What are the chances of getting psoriasis?
It is not possible to predict who will get psoriasis. Genetics, play a role, but some people who have psoriasis have no obvious family history of psoriasis and even if a person is genetically predisposed to the condition, psoriasis may not appear (The Psoriasis Association). Your chances of developing psoriasis increase if you have certain risk factors, such as being a smoker, having high alcohol consumption or stress (Australian Government Therapeutic Goods Administration; The Psoriasis Association)
How do I know I have psoriasis?
If you have experienced any of the symptoms listed on this website, we recommend you talk your healthcare professional about psoriasis. Your healthcare professional will ask you about your medical history and give you a physical examination to determine whether you have psoriasis (National Psoriasis Foundation, USA). Although there is no specific medical test for psoriasis, a skin biopsy may be performed to examine the skin under a microscope and confirm the diagnosis of psoriasis (International Federation of Psoriasis Associations).
When should I go to the doctor?
The earlier you get a diagnosis, the sooner you can start managing your symptoms, so if you have experienced any of the symptoms listed on this website, it is important to see your healthcare professional as soon as possible. If you have already been diagnosed with psoriasis, but feel that your symptoms are not being adequately controlled by your current treatment, don’t be afraid to go back to your doctor to find out about other treatment options that might be more suitable.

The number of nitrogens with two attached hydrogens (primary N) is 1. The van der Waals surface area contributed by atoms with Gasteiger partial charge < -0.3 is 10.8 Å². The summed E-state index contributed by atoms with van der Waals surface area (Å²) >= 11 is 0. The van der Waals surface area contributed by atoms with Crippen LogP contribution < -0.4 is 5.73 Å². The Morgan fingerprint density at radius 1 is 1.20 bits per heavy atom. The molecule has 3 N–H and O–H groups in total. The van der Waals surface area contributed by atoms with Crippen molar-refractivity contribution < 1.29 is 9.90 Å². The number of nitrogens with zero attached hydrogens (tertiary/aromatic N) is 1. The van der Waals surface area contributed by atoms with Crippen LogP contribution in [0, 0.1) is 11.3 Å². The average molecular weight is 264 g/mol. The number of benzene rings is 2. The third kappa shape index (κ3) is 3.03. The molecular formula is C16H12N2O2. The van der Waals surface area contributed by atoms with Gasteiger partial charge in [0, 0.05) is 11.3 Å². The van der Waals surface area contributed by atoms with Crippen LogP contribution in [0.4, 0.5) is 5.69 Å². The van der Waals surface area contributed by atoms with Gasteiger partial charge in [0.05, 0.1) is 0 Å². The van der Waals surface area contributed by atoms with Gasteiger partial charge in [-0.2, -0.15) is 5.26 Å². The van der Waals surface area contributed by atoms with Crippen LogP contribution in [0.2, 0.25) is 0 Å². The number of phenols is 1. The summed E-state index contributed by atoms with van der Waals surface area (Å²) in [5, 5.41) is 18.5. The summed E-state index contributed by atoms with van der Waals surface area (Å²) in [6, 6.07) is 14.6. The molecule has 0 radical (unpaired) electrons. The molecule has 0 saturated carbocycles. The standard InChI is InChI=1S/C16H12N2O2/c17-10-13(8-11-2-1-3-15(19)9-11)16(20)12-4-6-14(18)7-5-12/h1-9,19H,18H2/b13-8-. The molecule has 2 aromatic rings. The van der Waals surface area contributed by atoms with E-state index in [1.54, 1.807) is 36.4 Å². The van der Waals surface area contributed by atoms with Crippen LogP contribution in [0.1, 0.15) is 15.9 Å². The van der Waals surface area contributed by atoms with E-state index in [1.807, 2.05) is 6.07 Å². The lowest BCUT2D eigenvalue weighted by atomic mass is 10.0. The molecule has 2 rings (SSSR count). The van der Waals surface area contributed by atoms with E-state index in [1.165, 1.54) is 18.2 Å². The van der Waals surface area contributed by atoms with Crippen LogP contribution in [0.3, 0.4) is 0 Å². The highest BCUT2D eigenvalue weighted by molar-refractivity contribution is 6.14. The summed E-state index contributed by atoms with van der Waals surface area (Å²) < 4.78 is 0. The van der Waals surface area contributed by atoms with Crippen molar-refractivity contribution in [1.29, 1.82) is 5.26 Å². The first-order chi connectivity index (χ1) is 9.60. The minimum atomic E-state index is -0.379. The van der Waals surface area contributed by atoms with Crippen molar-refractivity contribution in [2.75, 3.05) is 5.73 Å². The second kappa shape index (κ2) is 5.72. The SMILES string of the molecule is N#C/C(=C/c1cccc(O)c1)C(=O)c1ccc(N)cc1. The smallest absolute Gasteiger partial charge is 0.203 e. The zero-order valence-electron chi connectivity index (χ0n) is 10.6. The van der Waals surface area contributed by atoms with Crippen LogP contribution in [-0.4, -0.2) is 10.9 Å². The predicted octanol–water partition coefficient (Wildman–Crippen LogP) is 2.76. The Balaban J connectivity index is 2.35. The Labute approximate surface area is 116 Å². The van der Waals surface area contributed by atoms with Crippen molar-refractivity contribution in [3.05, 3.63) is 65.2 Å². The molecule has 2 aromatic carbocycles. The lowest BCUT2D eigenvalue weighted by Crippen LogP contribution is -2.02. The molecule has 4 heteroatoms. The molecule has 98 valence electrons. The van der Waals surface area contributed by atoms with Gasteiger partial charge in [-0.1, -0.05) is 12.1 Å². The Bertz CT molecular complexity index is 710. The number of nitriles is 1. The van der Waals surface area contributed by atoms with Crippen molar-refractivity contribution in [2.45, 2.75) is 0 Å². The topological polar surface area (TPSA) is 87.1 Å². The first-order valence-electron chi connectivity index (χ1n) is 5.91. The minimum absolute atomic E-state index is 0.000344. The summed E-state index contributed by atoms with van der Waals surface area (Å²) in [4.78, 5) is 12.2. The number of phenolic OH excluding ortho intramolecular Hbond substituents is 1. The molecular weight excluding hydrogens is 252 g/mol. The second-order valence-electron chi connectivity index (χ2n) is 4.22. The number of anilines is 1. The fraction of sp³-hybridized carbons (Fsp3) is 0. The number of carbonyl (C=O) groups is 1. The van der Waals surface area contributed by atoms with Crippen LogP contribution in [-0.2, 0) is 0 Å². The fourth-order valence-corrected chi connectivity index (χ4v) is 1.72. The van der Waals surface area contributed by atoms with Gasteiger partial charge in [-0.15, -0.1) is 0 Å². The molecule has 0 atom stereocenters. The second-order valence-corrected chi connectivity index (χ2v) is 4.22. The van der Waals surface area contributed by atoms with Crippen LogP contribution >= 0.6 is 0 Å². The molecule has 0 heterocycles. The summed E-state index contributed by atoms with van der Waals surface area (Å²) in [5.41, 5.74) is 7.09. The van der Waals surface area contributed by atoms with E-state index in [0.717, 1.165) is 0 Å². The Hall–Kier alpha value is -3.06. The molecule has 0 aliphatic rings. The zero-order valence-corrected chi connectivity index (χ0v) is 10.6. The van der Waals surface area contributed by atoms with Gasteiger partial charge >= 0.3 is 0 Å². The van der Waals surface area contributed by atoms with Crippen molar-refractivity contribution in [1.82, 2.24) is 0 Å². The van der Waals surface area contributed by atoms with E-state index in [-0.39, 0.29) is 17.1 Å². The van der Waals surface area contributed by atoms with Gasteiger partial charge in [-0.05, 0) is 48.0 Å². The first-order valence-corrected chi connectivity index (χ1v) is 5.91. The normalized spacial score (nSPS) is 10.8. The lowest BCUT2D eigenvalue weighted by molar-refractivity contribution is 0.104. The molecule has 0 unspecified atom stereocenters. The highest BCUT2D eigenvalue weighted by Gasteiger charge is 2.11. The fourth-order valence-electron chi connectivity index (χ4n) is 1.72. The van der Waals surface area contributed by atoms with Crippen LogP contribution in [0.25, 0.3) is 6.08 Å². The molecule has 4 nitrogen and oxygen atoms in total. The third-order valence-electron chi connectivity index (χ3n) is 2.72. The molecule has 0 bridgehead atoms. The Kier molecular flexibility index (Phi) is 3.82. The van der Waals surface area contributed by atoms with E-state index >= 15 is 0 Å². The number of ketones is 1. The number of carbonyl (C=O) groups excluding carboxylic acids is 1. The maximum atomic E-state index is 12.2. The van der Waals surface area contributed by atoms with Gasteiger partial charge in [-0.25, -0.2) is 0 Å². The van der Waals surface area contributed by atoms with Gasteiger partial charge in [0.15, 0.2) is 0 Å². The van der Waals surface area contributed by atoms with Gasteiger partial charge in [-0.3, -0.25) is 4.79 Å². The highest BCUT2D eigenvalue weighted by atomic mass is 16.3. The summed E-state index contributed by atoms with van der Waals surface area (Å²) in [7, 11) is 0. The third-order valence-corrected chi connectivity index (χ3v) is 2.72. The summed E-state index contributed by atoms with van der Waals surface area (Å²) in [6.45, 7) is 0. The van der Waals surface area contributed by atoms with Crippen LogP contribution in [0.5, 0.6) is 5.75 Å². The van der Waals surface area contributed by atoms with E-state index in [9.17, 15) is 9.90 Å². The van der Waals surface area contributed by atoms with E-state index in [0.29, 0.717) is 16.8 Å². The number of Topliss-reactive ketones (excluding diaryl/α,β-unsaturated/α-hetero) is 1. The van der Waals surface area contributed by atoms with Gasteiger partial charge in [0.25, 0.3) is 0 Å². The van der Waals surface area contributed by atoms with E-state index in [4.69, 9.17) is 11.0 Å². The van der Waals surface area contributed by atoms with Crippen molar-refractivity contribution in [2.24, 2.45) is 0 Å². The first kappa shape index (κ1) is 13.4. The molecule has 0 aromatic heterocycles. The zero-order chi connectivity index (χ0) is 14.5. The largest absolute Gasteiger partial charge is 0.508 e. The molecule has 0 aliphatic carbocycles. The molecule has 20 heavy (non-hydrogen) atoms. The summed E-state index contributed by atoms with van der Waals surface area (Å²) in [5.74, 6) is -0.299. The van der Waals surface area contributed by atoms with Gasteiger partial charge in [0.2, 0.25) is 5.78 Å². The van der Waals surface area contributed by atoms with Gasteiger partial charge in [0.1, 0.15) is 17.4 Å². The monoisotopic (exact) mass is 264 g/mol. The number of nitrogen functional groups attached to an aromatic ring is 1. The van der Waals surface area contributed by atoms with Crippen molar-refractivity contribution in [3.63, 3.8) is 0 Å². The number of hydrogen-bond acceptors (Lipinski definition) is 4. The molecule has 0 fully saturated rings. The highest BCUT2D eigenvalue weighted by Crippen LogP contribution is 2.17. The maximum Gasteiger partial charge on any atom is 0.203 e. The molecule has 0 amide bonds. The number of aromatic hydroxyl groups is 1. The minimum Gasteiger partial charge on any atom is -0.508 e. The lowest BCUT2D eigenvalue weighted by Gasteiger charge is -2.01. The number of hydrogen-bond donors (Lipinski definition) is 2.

I only have a small patch of psoriasis, but it really bothers me; would it be silly to ask my doctor for treatment?
No. Even if psoriasis only affects a small area of your body or if your symptoms have not been officially classified as severe, it can still have a strong negative impact on your quality of life (Australian Government Therapeutic Goods Administration). We recommend that you talk to your healthcare professional regularly about how the condition is affecting your life physically, emotionally, socially and sexually. They should then be able to find the right treatment for you to help you reduce your symptoms and improve your quality of life.
Is psoriasis contagious?
No. Psoriasis cannot be caught from other people nor can it be transferred from one part of the body to another (The Psoriasis Association).
Does psoriasis ever go away?
Psoriasis tends to wax and wane for periods of time and it can and does go away. Some people may be lucky enough not to have a further flare up, but for most individuals, it usually continues throughout their life (The Psoriasis Association; Australasian College of Dermatologists).
Is there a cure for psoriasis?
Not yet. Psoriasis is a disorder that most often needs lifelong treatment. And because there are so many different medications for the disorder, it may take some time before you find the right treatment or combination of treatments that work for you (International Federation of Psoriasis Associations).